Aitor is far from the first person to mine the pivot sleeve; it's used very frequently in couture, it's used commonly in cut on sleeves when done by better labels. Rick uses it all the time, mostly on the women's jackets, Devoa used it on that suit you can do yoga in, I've seen it on Carol, I've seen it on Boris (combined with some unholy permutation of three different sleeve styles every time). But I know where they got it, they got it from dance wear and old school mountain climbing gear, when people did that stuff in suits. Aitor's moved me because I immediately recognized that shape from arming doublets that I had seen. And it works here better than a pivot sleeve, because I doubt that the meltlock seaming has any stretch to speak of, so he displaced the seams, the structurally weak points, away from where they're going to be stressed, and he was able to do this sort of slender box fit with slender sleeves in a fabric with no stretch and seaming with no stretch by stuffing ease into that gusset panel.

i'll go ahead and buttress this by pointing out the similarity between his jeans and the thorsburg trousers.

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now, he's not reproducing these 1:1, they're updated with what we've learned about fitting since then. this isn't medieval repro, it's hypermodernist techsteelo

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 Post subject: Re: Aitor Throup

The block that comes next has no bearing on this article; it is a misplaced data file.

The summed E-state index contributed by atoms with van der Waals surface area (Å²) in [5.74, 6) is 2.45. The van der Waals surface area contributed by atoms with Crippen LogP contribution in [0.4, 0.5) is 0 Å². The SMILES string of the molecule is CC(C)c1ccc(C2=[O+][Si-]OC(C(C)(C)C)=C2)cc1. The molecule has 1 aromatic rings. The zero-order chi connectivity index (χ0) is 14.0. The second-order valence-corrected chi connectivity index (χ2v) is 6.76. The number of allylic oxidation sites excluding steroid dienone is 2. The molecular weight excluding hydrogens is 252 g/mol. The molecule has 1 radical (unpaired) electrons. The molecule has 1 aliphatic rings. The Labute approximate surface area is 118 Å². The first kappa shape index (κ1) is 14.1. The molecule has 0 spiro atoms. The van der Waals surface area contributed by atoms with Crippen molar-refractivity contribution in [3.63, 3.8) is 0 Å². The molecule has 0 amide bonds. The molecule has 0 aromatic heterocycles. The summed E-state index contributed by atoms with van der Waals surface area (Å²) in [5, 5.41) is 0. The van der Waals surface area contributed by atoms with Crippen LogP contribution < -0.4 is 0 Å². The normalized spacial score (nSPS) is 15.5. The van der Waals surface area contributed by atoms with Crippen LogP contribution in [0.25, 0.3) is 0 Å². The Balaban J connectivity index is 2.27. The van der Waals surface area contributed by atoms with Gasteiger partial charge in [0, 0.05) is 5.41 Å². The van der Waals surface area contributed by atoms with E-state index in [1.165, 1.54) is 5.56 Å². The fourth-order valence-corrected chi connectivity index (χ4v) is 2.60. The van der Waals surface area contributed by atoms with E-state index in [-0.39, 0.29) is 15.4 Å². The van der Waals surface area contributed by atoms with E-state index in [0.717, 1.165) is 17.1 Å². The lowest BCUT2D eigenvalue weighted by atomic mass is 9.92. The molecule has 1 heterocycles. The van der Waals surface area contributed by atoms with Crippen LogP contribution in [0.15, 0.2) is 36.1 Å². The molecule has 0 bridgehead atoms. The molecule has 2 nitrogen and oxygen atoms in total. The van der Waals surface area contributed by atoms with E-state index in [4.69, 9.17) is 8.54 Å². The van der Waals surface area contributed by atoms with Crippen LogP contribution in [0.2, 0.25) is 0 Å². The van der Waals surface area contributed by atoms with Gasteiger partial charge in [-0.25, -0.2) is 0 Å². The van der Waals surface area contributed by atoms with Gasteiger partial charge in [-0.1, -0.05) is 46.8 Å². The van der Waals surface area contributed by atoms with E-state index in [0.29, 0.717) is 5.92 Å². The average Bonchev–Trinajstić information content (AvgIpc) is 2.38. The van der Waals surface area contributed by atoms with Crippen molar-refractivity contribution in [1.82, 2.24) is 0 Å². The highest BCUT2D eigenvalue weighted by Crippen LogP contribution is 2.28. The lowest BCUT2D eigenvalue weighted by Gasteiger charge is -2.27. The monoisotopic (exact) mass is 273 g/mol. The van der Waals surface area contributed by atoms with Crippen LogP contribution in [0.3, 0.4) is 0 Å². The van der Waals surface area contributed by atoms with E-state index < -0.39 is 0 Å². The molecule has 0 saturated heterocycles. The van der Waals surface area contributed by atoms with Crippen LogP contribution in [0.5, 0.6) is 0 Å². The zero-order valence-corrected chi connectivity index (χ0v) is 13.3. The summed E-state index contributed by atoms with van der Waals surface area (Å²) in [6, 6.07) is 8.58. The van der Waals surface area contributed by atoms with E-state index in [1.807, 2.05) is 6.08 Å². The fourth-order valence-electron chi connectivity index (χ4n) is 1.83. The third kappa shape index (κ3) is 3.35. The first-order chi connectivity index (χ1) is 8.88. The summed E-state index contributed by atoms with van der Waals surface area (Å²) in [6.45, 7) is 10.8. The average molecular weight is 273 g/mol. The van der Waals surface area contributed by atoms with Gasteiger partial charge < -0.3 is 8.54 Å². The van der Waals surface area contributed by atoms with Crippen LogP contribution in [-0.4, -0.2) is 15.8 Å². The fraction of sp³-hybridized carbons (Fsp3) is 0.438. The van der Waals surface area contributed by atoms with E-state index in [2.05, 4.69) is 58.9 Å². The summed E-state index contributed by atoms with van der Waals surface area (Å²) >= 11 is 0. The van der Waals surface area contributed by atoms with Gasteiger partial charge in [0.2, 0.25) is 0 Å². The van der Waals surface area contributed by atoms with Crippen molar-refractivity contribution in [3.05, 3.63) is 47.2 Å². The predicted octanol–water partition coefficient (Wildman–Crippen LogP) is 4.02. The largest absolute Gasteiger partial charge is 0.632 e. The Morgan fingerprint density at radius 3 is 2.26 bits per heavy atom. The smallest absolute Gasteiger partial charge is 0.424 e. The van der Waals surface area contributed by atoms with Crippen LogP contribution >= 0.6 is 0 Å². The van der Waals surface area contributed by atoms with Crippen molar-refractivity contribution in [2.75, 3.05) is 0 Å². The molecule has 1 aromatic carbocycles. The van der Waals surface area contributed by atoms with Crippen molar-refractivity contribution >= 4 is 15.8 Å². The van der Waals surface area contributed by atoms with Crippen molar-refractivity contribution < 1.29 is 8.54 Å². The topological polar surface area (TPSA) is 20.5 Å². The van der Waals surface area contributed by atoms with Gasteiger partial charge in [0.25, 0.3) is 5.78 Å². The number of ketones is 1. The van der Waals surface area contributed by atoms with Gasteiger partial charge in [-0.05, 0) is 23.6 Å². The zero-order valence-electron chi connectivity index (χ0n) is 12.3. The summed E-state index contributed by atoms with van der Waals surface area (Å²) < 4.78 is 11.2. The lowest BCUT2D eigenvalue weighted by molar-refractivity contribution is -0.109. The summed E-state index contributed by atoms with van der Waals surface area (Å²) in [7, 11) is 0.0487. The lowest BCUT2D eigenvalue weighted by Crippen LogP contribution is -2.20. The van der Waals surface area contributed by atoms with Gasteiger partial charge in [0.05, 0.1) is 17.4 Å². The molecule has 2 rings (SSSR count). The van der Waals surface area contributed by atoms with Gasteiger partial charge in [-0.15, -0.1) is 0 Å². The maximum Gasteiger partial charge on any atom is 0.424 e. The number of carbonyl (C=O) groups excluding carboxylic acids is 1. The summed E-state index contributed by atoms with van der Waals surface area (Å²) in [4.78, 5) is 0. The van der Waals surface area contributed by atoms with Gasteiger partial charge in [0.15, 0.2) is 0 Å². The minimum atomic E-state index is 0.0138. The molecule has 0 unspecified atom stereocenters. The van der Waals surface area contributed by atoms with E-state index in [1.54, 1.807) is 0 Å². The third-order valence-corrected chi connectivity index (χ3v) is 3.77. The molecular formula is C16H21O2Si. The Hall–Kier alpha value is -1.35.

PostPosted: 04 Dec 2013, 05:44 
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^thanks much for that backdrop, i've been simultaneously intrigued and nonplussed by aitor since i first saw his sketches ages ago but, being unlikely i'll ever get around to seeing it in person, this kind of explanation (and hi-def detail shots, thanks to whoever took those) is quite helpful. i guess i'm slightly less nonplussed, now.

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 Post subject: Re: Aitor Throup
PostPosted: 04 Dec 2013, 05:52 
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alex, please resize the attachments when you get the chance. cheers.

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 Post subject: Re: Aitor Throup
PostPosted: 04 Dec 2013, 06:56 
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Thanks so much for that indepth explanation, anteros. Really interesting to see what all that seaming's purpose is- I've still got a lot to learn on garment construction.

Merz, will do, as soon as I have access to my own computer! For the time being, sorry!


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 Post subject: Re: Aitor Throup
PostPosted: 04 Dec 2013, 07:52 
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as i understand it, the taping is used as a reinforcement because some fabrics can't hold that type of stitch on their own.

i don't remember how it was that i found aitor's work originally, but sometime in 2006 or 2007 i found myself discussing it with an illustrator friend who was attending RISD at the time. apparently some word of aitor's illustrations and images from his manchester poly graduation collection had shown up online and were gobbled up by students. every now and again someone comes with a uniqueness of vision that permeates every aspect of their work, from rendering to the more fundamental ideas at its core.